The 11th Congress of the Kurdish Pen Center will be held in Germany next month, but I can not attend because I do not have a passport.
As an asylum seeker in Iraqi Kurdistan, I am not only deprived of my passport.
I would like to point out the most basic needs that we are deprived of:
This is the first thing that Iranian Kurdish refugees living in Iraq are deprived of. The Iranian regime and its security forces can target asylum seekers at any time.
Asylum seekers are not eligible for employment in government agencies, and private companies and NGOs still have no pensions or insurance.
An asylum seeker in Iraqi Kurdistan, even if he has lived here for 40 years, has no right to register anything, not even a phone SIM card in his own name!
For example, if an asylum seeker wants to buy a house, he can not register the house in his own name, he must register in the name of an Iraqi citizen. This has sometimes created problems for some asylum seekers.
There are many asylum seekers whose children and grandchildren were born in Iraqi Kurdistan, but neither they nor their children have a identification card.
The right to political participation
Asylum seekers can not vote. Not as a voter and not as a candidate.
The right to open a bank account and have a credit card
Another right that asylum seekers are deprived of is the right to open a bank account and have a credit card. Holders of these cards and bank accounts must be Iraqi citizens.
Asylum seekers can only travel to the four provinces of the Kurdistan Region and cannot travel to the other 14 provinces of Iraq.
Do not have a permanent residence card:
Asylum seekers have to renew their residence card once a year, if their stay is temporary, even after 40 years.
Right of displacement during war:
In 2014, after the start of ISIL attacks in parts of Iraq, many people in Sulaymaniyah prepared to take refuge in Iran if ISIL approached the city, but for me, who fled to Iraq for fear of the Iranian regime, I can not even do so. Oh my gosh!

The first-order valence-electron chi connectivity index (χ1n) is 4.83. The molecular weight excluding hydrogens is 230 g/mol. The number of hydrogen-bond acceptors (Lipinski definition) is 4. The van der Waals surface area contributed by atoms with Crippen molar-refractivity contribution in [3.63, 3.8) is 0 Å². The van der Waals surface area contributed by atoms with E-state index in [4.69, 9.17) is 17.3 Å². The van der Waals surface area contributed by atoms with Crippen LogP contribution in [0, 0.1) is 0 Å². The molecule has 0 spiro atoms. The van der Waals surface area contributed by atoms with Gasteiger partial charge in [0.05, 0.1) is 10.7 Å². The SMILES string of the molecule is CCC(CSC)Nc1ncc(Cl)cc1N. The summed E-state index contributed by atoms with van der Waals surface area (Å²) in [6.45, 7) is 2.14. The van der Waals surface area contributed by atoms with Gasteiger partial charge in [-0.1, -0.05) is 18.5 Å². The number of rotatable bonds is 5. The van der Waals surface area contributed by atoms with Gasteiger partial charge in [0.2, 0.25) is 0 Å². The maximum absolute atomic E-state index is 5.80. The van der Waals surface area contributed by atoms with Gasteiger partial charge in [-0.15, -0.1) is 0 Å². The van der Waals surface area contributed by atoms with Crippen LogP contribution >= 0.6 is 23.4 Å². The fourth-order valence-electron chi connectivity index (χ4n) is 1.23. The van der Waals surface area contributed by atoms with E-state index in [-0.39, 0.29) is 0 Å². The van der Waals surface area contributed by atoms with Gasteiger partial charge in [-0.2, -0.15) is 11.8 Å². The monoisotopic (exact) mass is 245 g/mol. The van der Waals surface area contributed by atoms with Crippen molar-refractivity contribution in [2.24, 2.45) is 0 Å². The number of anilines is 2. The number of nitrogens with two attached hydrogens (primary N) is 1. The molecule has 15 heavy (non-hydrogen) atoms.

Deprivation of government support (fuel and food)
One day a government fuel tanker was distributing oil in our alley, people were putting empty barrels in front of their houses and waiting to fill them, the price of this oil is a quarter of the free price of oil. My eldest daughter told us to bring our barrels and fill them like people, she did not know that we are deprived of this right too! As an asylum seeker, we can only buy oil at a free rate, which is four times the price of state oil.
The Iraqi government provides food to all households on a monthly basis. (Oil, rice, sugar, flour, beans, tomato paste, etc.) But asylum seekers are also deprived of this.
Deprivation of government apartments:
Like all facilities, asylum seekers are denied access to government housing.
Asylum seekers can only obtain a second-level driver’s license.
Also, Iraqi citizens can renew their licenses for 5 years at a time, but for asylum seekers, they must renew their licenses every 1 year.
I have heard many times from UNHCR officials that asylum seekers in Iraq have the most rights, but I really do not know which rights they are referring to.
The right to work with a lower salary, without insurance and without a pension?
The right of children to study without having a birth certificate and without any hope of employment?
The right to use health services without having the right, in some cases, to go to other parts of Iraq or other countries for medical treatment … I really do not know. All I know is that next month, too, I, as a member of the Kurdish Pen Center, will be barred from attending my organization’s congress, like many other workshops and training courses outside of Iraq. Other things, like I’m still an asylum seeker after 15 years and I have not changed into a refugee!